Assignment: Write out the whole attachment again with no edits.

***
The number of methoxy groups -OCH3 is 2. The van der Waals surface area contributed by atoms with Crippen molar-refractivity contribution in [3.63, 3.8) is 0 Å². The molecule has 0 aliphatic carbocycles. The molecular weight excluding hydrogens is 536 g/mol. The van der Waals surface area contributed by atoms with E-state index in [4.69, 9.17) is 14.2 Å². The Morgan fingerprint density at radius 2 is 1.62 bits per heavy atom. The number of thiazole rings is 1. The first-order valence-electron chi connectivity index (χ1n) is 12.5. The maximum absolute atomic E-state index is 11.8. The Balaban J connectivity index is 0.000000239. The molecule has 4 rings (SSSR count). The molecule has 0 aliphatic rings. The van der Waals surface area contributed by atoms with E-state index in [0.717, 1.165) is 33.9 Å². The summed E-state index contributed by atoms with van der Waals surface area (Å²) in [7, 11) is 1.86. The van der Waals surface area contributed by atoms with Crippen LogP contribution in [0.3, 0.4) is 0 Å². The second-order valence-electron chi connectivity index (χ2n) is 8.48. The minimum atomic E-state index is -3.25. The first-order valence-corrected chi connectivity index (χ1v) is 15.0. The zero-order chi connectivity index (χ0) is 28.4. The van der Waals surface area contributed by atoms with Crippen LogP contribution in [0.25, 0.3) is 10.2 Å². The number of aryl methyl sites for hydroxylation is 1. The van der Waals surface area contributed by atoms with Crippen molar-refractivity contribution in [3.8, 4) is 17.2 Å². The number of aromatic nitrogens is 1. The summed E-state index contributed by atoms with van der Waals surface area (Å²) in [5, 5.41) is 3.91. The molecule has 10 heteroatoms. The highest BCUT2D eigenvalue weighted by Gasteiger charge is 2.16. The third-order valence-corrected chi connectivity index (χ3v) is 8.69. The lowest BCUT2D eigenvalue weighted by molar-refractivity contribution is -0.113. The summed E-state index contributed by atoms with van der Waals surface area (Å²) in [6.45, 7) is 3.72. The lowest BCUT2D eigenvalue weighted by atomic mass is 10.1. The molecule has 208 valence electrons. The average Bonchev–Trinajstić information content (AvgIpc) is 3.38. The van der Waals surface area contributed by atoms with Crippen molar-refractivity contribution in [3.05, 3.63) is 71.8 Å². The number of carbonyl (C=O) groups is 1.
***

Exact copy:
The number of methoxy groups -OCH3 is 2. The van der Waals surface area contributed by atoms with Crippen molar-refractivity contribution in [3.63, 3.8) is 0 Å². The molecule has 0 aliphatic carbocycles. The molecular weight excluding hydrogens is 536 g/mol. The van der Waals surface area contributed by atoms with E-state index in [4.69, 9.17) is 14.2 Å². The Morgan fingerprint density at radius 2 is 1.62 bits per heavy atom. The number of thiazole rings is 1. The first-order valence-electron chi connectivity index (χ1n) is 12.5. The maximum absolute atomic E-state index is 11.8. The Balaban J connectivity index is 0.000000239. The molecule has 4 rings (SSSR count). The molecule has 0 aliphatic rings. The van der Waals surface area contributed by atoms with E-state index in [0.717, 1.165) is 33.9 Å². The summed E-state index contributed by atoms with van der Waals surface area (Å²) in [7, 11) is 1.86. The van der Waals surface area contributed by atoms with Crippen LogP contribution in [0.3, 0.4) is 0 Å². The second-order valence-electron chi connectivity index (χ2n) is 8.48. The minimum atomic E-state index is -3.25. The first-order valence-corrected chi connectivity index (χ1v) is 15.0. The zero-order chi connectivity index (χ0) is 28.4. The van der Waals surface area contributed by atoms with Crippen LogP contribution in [0.25, 0.3) is 10.2 Å². The number of aryl methyl sites for hydroxylation is 1. The van der Waals surface area contributed by atoms with Crippen molar-refractivity contribution in [3.8, 4) is 17.2 Å². The number of aromatic nitrogens is 1. The summed E-state index contributed by atoms with van der Waals surface area (Å²) in [5, 5.41) is 3.91. The molecule has 10 heteroatoms. The highest BCUT2D eigenvalue weighted by Gasteiger charge is 2.16. The third-order valence-corrected chi connectivity index (χ3v) is 8.69. The lowest BCUT2D eigenvalue weighted by molar-refractivity contribution is -0.113. The summed E-state index contributed by atoms with van der Waals surface area (Å²) in [6.45, 7) is 3.72. The lowest BCUT2D eigenvalue weighted by atomic mass is 10.1. The molecule has 208 valence electrons. The average Bonchev–Trinajstić information content (AvgIpc) is 3.38. The van der Waals surface area contributed by atoms with Crippen molar-refractivity contribution in [3.05, 3.63) is 71.8 Å². The number of carbonyl (C=O) groups is 1.